“All the senators, including those now complaining or calling it ‘unconscionable’ and ‘unconstitutional’ received these amounts. Yet they never said anything nor questioned it before,” Enrile said.
Nearly P2 million
It was Santiago who clarified in an interview with Radyo Inquirer Wednesday that the P250,000 in cash gift that Enrile gave to all senators for Christmas was different from the P1.6 million given to each of the 18 senators.
They were Senate President Pro Tempore Jose “Jinggoy” Estrada, Senate Majority Leader Vicente Sotto, Panfilo Lacson, Manuel Villar, Joker Arroyo, Edgardo Angara, Franklin Drilon, Loren Legarda, Francis Escudero, Sergio Osmeña III, Teofisto Guingona III, Manuel “Lito” Lapid, Ramon Revilla Jr., Francis Pangilinan, Gregorio Honasan, Aquilino Pimentel III, Ralph Recto and Ferdinand Marcos Jr.
Santiago said this meant that the 18 got “nearly P2 million each as Christmas gift, ha? Sarap ng senador!”
‘Personal cash gift’
In her case, Santiago said she ordered her staff to return the P250,000 that the Office of the Senate President’s staff described as “JPE’s (Enrile’s initials) personal cash gift” on Jan. 4.
“He returned my biscuits, so I returned his cash,” Santiago explained, referring to the baked goodies from Panaderia de Molo of Iloilo that she gave to Enrile for Christmas.
She said her staff automatically deposited the check but when she learned about it, she promptly ordered the money returned to Enrile.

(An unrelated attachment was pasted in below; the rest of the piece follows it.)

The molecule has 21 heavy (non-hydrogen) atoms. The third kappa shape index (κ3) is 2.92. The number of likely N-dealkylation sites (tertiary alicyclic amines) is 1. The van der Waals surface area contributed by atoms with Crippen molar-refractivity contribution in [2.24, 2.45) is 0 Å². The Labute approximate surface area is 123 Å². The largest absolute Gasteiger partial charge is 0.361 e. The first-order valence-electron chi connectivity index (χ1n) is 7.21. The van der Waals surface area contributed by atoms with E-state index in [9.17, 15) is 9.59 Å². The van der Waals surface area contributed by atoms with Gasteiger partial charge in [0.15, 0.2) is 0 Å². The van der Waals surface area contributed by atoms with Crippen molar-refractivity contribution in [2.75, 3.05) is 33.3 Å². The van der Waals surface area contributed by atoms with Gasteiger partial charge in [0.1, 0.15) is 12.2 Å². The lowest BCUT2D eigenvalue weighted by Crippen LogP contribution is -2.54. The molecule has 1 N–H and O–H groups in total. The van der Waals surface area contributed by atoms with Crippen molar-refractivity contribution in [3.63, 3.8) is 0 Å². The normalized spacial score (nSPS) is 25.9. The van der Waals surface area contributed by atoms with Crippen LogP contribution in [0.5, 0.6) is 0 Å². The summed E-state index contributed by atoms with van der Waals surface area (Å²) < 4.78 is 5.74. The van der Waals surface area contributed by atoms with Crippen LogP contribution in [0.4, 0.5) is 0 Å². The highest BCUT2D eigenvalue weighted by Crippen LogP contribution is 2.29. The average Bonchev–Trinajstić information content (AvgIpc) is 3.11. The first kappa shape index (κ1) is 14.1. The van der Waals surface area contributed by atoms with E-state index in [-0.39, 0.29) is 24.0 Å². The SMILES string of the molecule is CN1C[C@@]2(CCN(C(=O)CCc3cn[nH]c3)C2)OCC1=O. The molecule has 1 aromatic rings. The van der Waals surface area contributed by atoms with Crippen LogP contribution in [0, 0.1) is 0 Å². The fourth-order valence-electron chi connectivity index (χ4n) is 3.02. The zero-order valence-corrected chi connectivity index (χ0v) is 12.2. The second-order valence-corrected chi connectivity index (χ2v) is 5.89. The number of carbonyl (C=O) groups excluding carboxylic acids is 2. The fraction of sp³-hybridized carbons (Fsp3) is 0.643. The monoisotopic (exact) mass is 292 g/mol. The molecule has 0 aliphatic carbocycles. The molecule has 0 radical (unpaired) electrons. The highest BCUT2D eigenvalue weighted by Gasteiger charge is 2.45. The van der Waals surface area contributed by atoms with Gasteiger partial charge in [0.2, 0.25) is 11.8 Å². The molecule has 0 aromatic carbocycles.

The Senate President confirmed he sent back the biscuits and cited his strained relations with Santiago as the reason for returning them.
Enrile said he learned that Santiago gave back the P250,000 on Monday.
“I was told that Senator Santiago sent me back a check for the same amount of P250,000 with a letter from her chief of staff explaining that the check I gave was inadvertently deposited. So Senator Santiago gave back my gift, as I gave back hers. Fair enough,” he said.
Issue: Unequal amounts
Former Senate President Aquilino Pimentel Jr. told the Inquirer that there was nothing irregular in Enrile’s issuance of additional MOOE.
“But honestly speaking, while (Enrile) has the discretion (to issue additional MOOE), it’s obvious that the issue at hand is why senators were given unequal amounts. So a disgruntled senator approached media,” Pimentel said in a phone interview.
Estrada and Lacson were the first to confirm publicly Wednesday that they received the additional MOOE from the Office of the Senate President.
Both, however, insisted that Enrile had the authority to realign unspent funds and convert these to MOOE.
Estrada said his office was using this type of fund from the Senate President’s office “to aid calamity victims” such as those from a recent fire in his bailiwick, San Juan City, and Typhoon “Pablo” victims in Compostela Valley.
Lacson said in a text message that “all the monies are with my finance officer and are (being) disbursed for their intended purposes.” (inquirer.net)